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Vertical Gardening for Beginners

Vertical Gardening for Beginners

Don’t let the idea of vertical gardening intimidate you.  Vertical gardening can be as simple as hanging planters on your porch to more complex projects that make use of trellised growing systems.   The idea is to grow up, not out, and thus conserve space on the ground while adding focal points of interest in your gardening space.   Vertical gardening can be an ideal solution for small spaces like apartment porches or urban landscapes.  Not only does it make use of the limited space you have, it also gives punches of color and natural interest to a concrete wasteland.

If you’re not familiar with growing vertically, here are a few basics: site location, equipment, plant selection, and vertical garden maintenance.

Site Location:  The site will determine what types of plants you can grow in your vertical garden.  Fruits and vegetables need at least six hours of direct sunlight to produce; however, some areas can be used for herbs and greens that also grow well in vertical container gardening arrangements and do not require as much sunlight.  If you plan to grow indoors, your sunlight requirements will be limited and you may have to be satisfied with growing items that do best in an indoor climate, like spider plants and greens that do well in low light.  You may not get fruit, but you will certainly create a better indoor atmosphere with green plants rejuvenating the indoor air quality.

Equipment:  Take a look around and see if you have vertical structures already available that can be put into use.  Add a few eye-hooks to porches, a bit of string to eaves, or make use of a chain link fence to train climbing vines and grow vertically.  Even a freestanding post can be used to support a vine.  However, if you don’t have any vertical structures available, you may really want to buy equipment like trellises, vertical growing kits, grow bags, and hanging planters and stands of different shapes and sizes to get started.  The garden equipment is an investment that will deliver results every year once it has been purchased.  For those that are handier, you can build your own trellises with piping, wood, and wire; however, it might be more artistic to buy one that can also incorporate design elements into the vertical growing design.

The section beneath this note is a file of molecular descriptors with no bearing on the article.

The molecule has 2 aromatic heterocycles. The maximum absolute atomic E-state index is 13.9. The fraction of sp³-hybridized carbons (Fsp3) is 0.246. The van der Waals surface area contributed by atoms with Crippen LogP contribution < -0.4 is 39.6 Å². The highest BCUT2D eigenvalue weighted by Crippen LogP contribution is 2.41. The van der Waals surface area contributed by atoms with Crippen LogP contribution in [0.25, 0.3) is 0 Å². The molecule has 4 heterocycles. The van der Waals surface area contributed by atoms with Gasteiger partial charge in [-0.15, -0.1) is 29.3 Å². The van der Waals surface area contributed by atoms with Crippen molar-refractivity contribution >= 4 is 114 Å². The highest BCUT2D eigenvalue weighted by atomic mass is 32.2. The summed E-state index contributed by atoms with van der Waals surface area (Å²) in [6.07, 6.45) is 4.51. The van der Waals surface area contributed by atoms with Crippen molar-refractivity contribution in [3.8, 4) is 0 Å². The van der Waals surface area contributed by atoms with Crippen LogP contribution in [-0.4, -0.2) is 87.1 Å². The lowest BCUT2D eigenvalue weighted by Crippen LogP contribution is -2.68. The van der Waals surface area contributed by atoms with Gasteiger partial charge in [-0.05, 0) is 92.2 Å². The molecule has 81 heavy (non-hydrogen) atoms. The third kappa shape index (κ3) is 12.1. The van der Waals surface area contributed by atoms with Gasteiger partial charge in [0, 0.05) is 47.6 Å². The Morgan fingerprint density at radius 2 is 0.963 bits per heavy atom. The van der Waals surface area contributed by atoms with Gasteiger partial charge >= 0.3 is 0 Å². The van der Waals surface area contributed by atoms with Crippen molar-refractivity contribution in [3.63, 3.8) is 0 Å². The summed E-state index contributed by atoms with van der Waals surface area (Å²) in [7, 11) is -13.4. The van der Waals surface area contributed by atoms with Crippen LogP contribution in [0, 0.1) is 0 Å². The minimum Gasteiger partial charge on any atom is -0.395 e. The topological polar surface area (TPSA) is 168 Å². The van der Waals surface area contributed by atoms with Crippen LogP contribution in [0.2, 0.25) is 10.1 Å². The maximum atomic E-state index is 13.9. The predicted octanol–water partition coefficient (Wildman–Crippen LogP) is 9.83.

Plant selection:  Buying a kit will help you get the perfect plants for growing vertically.  You may decide that you want to buy a strawberry jar and grow strawberries along the sides of the jar.  You can also use a grow bag to grow lettuce and strawberries and hang the bag somewhere where it gets enough sun.  Unless you are growing a hanging vine, smaller plants that are able to grow in cramped spaces usually do better in vertical growing systems.  You can combine both small flowers and vines for visual appeal.  Here are a few examples of plants that work well with vertical planting systems:

  •  Vegetables – Climbing beans and vining tomatoes like to grow up strings, along fences, and require little training.  Cherry tomatoes and hot peppers do well in small containers and are colorful, too.  Don’t forget that cucumbers are vines and do very well along fences.   Squash can hog too much space if grown at ground level, but supporting them on a large trellis can be ideal to keep the squash off the ground while providing more growing space for the lush vines.  Herbs grown in a shoe rack or in pots on a fence provide beauty and culinary opportunities